The linguistic imperialism of neoliberal empire

Zuletzt aktualisiert: 27 Sep 2009

Department of International Language Studies and Computational
Linguistics, Copenhagen Business School,
DOI: 10.1080/15427580701696886

Published in: journal Critical Inquiry in Language Studies, Volume 5,
Issue 1 January 2008 , pages 1 - 43 [Routledge]

The article explores the transition from the linguistic imperialism of
the colonial and postcolonial ages to the increasingly dominant role of
English as a neoimperial language. It analyzes 'global' English as a key
dimension of the U.S. empire. U.S. expansionism is a fundamental
principle of the foreign policy of the United States that can be traced
back over two centuries. Linguistic imperialism and neoimperialism are
exemplified at the micro and macro levels, and some key defining traits
explored, as are cultural and institutional links between the United
Kingdom and the United States, and the role of foundations in promoting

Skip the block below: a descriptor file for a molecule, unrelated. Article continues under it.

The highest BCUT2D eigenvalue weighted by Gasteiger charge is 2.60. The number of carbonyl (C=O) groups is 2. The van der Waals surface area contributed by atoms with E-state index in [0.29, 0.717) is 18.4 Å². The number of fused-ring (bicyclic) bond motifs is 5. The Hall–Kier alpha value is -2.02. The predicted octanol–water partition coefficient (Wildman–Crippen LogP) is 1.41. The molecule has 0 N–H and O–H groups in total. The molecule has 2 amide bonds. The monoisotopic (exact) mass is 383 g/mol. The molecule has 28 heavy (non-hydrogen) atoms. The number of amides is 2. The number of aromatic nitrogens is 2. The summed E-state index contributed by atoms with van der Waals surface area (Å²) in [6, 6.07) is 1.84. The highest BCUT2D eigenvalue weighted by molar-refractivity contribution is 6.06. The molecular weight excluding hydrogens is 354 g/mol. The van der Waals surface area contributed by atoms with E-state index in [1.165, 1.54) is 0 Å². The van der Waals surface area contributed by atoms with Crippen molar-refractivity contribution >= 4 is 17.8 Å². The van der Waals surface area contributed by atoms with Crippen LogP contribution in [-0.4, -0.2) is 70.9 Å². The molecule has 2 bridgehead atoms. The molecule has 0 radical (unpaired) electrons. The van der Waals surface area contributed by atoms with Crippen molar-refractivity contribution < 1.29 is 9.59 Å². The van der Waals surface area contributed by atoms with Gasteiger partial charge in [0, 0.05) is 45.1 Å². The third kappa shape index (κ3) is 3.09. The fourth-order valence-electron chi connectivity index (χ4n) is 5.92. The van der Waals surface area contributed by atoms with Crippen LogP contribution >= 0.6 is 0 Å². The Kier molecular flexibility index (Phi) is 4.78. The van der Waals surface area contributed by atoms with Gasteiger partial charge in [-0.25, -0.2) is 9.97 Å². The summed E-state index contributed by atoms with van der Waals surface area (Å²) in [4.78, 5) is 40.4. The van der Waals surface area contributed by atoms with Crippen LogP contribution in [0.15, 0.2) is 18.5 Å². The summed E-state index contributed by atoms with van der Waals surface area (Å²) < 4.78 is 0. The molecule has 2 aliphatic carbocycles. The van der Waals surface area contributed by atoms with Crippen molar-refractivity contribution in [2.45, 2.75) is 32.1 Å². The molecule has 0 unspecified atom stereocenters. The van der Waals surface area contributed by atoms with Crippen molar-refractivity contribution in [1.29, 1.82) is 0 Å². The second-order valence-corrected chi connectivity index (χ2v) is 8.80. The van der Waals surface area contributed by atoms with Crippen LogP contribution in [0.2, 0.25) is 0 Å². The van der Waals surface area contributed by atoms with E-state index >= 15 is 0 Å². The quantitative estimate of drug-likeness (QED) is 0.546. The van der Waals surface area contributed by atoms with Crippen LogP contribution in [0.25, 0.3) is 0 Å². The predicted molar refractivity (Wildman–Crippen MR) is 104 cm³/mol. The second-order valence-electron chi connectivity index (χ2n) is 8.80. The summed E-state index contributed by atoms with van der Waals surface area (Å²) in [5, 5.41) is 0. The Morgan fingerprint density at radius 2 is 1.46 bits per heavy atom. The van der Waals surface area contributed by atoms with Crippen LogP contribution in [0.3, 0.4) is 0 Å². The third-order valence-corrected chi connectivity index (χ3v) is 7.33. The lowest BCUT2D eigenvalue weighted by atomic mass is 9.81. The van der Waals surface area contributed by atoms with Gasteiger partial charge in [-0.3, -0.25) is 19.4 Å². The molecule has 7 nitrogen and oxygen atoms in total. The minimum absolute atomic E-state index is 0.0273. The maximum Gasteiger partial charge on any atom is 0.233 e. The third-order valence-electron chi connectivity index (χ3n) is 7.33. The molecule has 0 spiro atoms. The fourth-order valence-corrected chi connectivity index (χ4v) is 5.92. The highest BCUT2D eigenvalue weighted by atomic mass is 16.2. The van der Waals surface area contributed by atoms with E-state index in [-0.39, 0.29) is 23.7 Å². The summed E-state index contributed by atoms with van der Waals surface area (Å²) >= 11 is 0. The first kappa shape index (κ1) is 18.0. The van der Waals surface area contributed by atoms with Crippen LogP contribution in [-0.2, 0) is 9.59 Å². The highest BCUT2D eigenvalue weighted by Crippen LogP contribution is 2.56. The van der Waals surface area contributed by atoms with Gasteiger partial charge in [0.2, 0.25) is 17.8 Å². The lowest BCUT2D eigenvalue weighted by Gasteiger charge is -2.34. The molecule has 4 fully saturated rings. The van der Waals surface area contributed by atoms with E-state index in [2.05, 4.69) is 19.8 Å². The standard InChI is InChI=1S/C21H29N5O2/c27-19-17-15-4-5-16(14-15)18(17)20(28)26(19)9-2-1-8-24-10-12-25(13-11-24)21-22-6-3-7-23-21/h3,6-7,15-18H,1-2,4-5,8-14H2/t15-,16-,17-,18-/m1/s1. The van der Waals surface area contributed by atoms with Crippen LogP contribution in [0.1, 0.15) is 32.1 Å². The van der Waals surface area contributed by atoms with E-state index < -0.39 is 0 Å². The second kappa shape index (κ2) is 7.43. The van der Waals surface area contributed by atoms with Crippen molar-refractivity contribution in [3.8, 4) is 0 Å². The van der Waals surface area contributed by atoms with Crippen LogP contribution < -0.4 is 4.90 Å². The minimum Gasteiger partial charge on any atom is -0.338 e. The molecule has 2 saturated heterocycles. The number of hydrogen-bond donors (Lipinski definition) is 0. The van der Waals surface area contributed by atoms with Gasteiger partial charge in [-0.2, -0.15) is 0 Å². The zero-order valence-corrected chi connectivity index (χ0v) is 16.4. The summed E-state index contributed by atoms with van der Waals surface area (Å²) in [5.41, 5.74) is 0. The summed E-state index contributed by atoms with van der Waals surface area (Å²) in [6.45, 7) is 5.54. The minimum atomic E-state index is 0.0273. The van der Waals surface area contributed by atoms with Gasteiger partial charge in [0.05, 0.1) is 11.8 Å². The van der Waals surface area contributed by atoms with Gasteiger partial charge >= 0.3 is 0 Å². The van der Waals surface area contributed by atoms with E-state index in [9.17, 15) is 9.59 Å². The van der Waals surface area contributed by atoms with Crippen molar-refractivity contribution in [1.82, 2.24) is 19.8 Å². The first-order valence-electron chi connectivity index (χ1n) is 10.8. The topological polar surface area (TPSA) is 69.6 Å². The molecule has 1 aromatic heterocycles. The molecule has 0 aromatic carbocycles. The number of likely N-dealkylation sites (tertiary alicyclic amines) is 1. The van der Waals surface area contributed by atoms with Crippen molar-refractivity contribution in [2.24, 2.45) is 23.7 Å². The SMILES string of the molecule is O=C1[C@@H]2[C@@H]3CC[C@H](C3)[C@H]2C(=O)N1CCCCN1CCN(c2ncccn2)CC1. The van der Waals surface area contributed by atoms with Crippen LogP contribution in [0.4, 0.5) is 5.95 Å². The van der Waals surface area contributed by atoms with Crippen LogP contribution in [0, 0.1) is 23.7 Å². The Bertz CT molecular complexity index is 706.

'world' English. Whereas many parts of the world have experienced a
longstanding engagement with English, the use of English in continental
Europe has expanded markedly in recent years, as a result of many
strands of globalization and European integration. Some ongoing tensions
in language policy in Europe, and symptoms of complicity in accepting
linguistic hegemony, are explored. Valid analysis of the role of
language in corporate-driven globalization requires theory-building that
situates discourses and cultural politics in the material realities of
neoimperial market pressures. A plea is made for more active language
policy formation to strengthen ongoing efforts to maintain linguistic
diversity worldwide.
* 1The article builds on a keynote lecture at the conference ‘Dialogue
under occupation. The Discourse of Enactment, Transaction, Reaction, and
Resolution,’ November 7–10, 2006, convened at Northeastern Illinois
University, Chicago, by Dr. Larry Berlin. I am very grateful to Peter
Ives, John Richardson, Tove Skutnabb-Kangas, and Sohail Karmani for
insightful comments on a draft, and to Richard C. Smith for invaluable
historical research.
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